Manage logs of a Python app on AWS Fargate using Datadog Logs and CloudWatch.

Jose López
December 30th, 2019 · 3 min read

If Dog is a man’s best friend, Log is a developer’s best friend.

Logging is an important part of an application. Logging can be very helpful when it comes to debugging unexpected errors or performance issues.

In this article, we are going to set up logging on a Python (Django) application and send these logs to AWS CloudWatch and Datadog. Datadog Log Management offers interesting features like the integration between APM/metrics/logs, which allows you to, for example, quickly check application logs during a latency spike.

To send logs to both destinations, we are going to use a custom image of FireLens for ECS.

Configuring application logs

First of all, we need to configure our application logger. The easiest way to parse logs and avoid problems is to emit logs in JSON format. There are several Python loggers for this purpose, we are going to use python-json-logger.

We use the following logging config. Feel free to tweak it to fulfill your needs. dd.trace_id and dd.span_id parameters are used to associate APM traces/spans with logs information.

1LOGGING = {
2 'version': 1,
3 'disable_existing_loggers': False,
4 'formatters': {
5 'json': {
6 '()': 'pythonjsonlogger.jsonlogger.JsonFormatter',
7 'format': '%(asctime)s %(levelname)s [%(name)s] [%(filename)s:%(lineno)d]'
8 '[dd.trace_id=%(dd.trace_id)s dd.trace_id=%(dd.span_id)s]'
9 ' - %(message)s'
10 }
11 },
12 'handlers': {
13 'console': {
14 'class': 'logging.StreamHandler',
15 'formatter': 'json'
16 }
17 },
18 'loggers': {
19 # root logger
20 '': {
21 'handlers': ['console'],
22 'level': 'WARNING',
23 'propagate': False,
24 },
25 'django': {
26 'handlers': ['console'],
27 'propagate': False,
28 },
29 'celery': {
30 'handlers': ['console'],
31 'level': os.environ.get('LOG_LEVEL', 'INFO'),
32 'propagate': False,
33 },
34 'ddtrace': {
35 'handlers': ['console'],
36 'level': 'ERROR',
37 'propagate': False,
38 }
39 }
40}

This will produce logs like this one.

1{"asctime": "2019-12-27 16:15:28,130", "levelname": "ERROR", "name": "graphql.execution.executor", "filename": "executor.py", "lineno": 454, "dd.trace_id": 1316555880157986196, "dd.span_id": 9561506127904666252, "message": "An error occurred while resolving field Query.user", "exc_info": "Traceback (most recent call last):\n File \"/usr/local/lib/python3.7/site-packages/graphql/execution/executor.py\", line 450, in resolve_or_error\n return executor.execute(resolve_fn, source, info, **args)\n File \"/usr/local/lib/python3.7/site-packages/graphql/execution/executors/sync.py\", line 16, in execute\n return fn(*args, **kwargs)\n File \"/opt/app/apps/authentication/middleware/auth/gql_middleware.py\", line 23, in resolve\n authenticated_user = self.middleware.identify_user(validated_token)\n File \"/opt/app/apps/authentication/middleware/auth/utils.py\", line 52, in identify_user\n jwt_payload = self._decode_token(token)\n File \"/opt/app/apps/authentication/middleware/auth/utils.py\", line 45, in _decode_token\n raise self.RaiseTokenExpiredException(_(str(jwt_payload['reason'])))\ngraphql_core.exceptions.GraphQLTokenExpiredError: Token is expired"}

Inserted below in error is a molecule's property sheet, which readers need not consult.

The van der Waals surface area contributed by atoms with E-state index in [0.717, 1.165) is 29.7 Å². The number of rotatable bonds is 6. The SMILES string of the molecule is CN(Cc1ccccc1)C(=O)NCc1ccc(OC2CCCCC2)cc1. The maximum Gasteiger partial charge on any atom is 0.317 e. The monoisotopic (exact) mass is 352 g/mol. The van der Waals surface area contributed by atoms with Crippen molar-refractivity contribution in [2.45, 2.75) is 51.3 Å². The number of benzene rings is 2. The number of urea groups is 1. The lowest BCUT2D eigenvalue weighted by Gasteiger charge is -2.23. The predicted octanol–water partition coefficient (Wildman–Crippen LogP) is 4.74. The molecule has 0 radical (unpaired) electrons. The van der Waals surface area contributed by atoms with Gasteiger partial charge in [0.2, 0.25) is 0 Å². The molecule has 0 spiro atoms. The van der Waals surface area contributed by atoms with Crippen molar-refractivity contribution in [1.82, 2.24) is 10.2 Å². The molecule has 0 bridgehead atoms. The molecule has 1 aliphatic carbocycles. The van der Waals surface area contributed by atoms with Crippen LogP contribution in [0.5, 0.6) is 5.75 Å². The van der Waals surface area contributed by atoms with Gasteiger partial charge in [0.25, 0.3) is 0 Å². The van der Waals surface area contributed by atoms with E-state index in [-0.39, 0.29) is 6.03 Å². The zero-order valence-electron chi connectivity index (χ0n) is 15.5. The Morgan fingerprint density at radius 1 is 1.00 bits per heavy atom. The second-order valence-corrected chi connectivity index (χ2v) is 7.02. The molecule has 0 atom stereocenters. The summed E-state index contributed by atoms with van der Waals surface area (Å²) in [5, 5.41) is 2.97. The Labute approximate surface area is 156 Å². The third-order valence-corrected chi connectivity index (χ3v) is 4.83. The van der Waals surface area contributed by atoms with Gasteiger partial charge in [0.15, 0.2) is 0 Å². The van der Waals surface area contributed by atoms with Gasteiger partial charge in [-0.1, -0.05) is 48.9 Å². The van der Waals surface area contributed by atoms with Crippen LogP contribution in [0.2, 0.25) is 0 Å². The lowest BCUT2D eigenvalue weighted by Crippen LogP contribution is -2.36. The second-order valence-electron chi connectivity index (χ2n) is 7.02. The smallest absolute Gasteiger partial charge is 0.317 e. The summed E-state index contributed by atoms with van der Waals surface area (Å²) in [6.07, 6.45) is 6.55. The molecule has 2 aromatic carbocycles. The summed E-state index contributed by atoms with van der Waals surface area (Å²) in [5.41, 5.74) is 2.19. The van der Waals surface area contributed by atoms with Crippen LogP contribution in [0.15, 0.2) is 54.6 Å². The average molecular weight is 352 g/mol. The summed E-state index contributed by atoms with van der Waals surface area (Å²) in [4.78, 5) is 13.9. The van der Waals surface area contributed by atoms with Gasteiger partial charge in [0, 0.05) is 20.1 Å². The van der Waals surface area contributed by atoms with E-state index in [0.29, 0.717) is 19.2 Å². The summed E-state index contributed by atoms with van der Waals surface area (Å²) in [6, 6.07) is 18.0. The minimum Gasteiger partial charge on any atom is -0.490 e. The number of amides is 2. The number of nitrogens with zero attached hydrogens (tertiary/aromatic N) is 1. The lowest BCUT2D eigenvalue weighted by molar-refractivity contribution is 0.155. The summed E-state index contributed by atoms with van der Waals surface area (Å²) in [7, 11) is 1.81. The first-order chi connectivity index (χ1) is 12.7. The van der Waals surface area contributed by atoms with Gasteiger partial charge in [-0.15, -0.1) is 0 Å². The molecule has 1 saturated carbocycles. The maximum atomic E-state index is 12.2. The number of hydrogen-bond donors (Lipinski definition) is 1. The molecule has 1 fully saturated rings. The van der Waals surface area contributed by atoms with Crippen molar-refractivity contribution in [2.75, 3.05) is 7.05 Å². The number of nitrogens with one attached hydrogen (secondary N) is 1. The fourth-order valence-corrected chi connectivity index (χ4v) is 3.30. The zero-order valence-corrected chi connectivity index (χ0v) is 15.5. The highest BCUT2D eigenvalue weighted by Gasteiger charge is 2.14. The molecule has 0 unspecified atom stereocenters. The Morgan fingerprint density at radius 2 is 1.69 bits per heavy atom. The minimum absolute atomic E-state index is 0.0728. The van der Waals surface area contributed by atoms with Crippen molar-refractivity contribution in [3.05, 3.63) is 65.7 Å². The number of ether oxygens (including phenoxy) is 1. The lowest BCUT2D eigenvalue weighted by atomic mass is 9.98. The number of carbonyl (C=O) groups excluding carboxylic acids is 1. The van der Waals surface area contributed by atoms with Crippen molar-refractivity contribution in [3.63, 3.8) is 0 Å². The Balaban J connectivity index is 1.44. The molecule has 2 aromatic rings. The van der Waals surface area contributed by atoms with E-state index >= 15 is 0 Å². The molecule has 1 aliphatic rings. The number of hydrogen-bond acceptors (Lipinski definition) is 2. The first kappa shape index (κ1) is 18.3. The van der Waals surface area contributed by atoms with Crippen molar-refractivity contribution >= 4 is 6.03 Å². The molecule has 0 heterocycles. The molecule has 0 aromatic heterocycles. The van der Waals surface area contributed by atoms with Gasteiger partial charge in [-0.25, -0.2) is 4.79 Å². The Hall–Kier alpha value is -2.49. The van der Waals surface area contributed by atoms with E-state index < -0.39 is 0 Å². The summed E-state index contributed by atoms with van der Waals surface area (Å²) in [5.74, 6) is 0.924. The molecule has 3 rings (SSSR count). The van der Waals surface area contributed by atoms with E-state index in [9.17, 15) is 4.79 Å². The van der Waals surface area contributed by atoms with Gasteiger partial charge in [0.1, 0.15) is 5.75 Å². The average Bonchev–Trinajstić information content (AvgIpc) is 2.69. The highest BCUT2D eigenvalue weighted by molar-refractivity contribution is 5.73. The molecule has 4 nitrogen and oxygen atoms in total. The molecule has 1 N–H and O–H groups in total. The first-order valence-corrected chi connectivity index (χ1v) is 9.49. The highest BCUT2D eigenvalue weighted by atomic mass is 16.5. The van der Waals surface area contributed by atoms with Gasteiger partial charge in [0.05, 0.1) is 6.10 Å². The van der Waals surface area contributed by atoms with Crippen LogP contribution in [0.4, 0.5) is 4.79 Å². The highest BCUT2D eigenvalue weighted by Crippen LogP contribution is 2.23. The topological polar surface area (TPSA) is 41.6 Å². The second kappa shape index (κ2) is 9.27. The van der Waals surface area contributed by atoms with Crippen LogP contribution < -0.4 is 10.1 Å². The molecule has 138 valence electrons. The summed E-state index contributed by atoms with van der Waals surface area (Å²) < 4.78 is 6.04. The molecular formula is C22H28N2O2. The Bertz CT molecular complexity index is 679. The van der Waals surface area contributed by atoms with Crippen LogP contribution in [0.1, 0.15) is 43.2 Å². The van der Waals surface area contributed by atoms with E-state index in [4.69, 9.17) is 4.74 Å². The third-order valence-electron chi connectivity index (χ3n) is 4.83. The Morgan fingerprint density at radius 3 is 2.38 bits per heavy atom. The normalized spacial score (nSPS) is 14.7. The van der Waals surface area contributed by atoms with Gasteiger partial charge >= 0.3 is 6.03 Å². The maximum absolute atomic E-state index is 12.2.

Set up Firelens custom Docker image

FireLens streamlines logging by enabling you to configure a log collection and forwarding tool such as Fluent Bit directly in your Fargate tasks. You can easily send logs using it to CloudWatch and Datadog, but when you want to send them to both destinations, things are a bit more complicated.

To send logs to both destinations, we have to create a custom configuration file. The easiest way to do this is by pulling it from S3, but this is not supported by Fargate tasks, so we will have to create a custom Docker image with the custom config file embedded.

The custom file has to have the following format.

1[OUTPUT]